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I understand that the Western Wall developments have ignited strong feelings in both camps. And I do not doubt the sincerity of those sentiments. I am not taking a position or advocating any particular proposal. I am merely asking everyone to keep a little perspective.

Jerry Silverman does not live on the Golan Heights, Rick Jacobs does not reside in Sha’ar HaNegev and the American leaders of Conservative Judaism do not live in towns along the Israel-Lebanon border.

They are talking a lot about “fighting.” I admire their passion; something that is lacking in many American Jews. But Israeli Jews who could be hit by Syrian mortars or Hamas rockets are the ones doing the real fighting — for their lives.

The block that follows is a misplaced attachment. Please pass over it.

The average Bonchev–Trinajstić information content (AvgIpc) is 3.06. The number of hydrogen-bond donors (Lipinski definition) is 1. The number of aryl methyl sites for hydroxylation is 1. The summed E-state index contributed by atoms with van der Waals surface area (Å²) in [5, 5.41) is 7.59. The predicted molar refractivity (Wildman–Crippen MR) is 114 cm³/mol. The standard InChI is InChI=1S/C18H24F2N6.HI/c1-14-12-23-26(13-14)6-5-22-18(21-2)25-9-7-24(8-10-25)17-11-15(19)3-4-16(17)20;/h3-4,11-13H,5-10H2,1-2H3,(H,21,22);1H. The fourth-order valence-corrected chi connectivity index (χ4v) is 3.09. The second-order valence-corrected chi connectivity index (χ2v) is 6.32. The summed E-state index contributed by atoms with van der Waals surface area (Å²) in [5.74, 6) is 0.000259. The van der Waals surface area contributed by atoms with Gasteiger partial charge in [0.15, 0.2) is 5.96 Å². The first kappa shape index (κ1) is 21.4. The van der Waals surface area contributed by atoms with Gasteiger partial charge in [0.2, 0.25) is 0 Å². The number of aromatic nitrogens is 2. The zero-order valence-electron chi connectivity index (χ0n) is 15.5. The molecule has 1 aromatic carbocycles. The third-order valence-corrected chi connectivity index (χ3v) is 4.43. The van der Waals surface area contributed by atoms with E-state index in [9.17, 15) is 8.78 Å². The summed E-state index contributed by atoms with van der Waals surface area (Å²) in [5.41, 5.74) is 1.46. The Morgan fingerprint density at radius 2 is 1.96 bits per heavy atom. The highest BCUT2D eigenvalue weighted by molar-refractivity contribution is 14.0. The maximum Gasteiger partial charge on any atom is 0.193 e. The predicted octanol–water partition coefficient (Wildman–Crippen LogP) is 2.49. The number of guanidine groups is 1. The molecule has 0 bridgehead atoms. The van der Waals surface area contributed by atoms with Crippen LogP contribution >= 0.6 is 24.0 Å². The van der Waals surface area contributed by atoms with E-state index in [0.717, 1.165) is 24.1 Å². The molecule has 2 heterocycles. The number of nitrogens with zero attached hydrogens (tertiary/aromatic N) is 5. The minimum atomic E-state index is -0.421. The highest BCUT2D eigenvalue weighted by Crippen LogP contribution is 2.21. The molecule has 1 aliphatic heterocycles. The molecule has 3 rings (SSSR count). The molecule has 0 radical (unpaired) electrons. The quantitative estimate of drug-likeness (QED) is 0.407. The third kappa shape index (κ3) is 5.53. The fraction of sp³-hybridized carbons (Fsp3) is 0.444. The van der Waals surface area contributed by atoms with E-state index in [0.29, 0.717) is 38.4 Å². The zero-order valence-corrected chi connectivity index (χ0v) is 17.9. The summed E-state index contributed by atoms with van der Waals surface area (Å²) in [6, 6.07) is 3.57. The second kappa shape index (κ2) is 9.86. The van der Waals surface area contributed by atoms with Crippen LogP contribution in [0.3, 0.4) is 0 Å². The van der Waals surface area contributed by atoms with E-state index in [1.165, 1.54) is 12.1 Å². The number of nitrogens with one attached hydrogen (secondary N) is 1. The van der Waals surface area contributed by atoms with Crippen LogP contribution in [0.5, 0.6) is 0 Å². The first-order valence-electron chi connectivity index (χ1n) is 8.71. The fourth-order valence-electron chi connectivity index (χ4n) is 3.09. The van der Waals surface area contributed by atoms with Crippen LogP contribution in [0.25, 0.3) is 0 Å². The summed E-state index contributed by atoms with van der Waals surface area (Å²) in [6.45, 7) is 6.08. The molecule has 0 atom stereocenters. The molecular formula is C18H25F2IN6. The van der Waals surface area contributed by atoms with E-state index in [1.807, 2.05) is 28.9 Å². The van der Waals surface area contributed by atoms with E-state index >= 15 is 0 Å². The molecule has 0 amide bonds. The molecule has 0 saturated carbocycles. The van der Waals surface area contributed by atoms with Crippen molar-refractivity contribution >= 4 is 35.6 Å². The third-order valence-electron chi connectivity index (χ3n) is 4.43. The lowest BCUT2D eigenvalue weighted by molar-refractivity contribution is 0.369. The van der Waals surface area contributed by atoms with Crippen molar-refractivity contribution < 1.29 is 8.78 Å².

Worrying every day about a rocket crashing into your child’s kindergarten, or mortar fire sending your family racing to a bomb shelter, is very different from worrying about traffic on the Long Island Expressway or the difficulty of getting tickets to that hot new Broadway show.

I would have a lot more respect for Diaspora Jewish leaders if, in addition to launching a “campaign” over prayer regulations at the Western Wall, they would also launch a campaign against the international pressure on Israel to allow concrete into Gaza (where it is used to build terror tunnels). Or maybe if they launched a campaign for funds to build more bomb shelters to protect Israelis against Hezbollah missile strikes.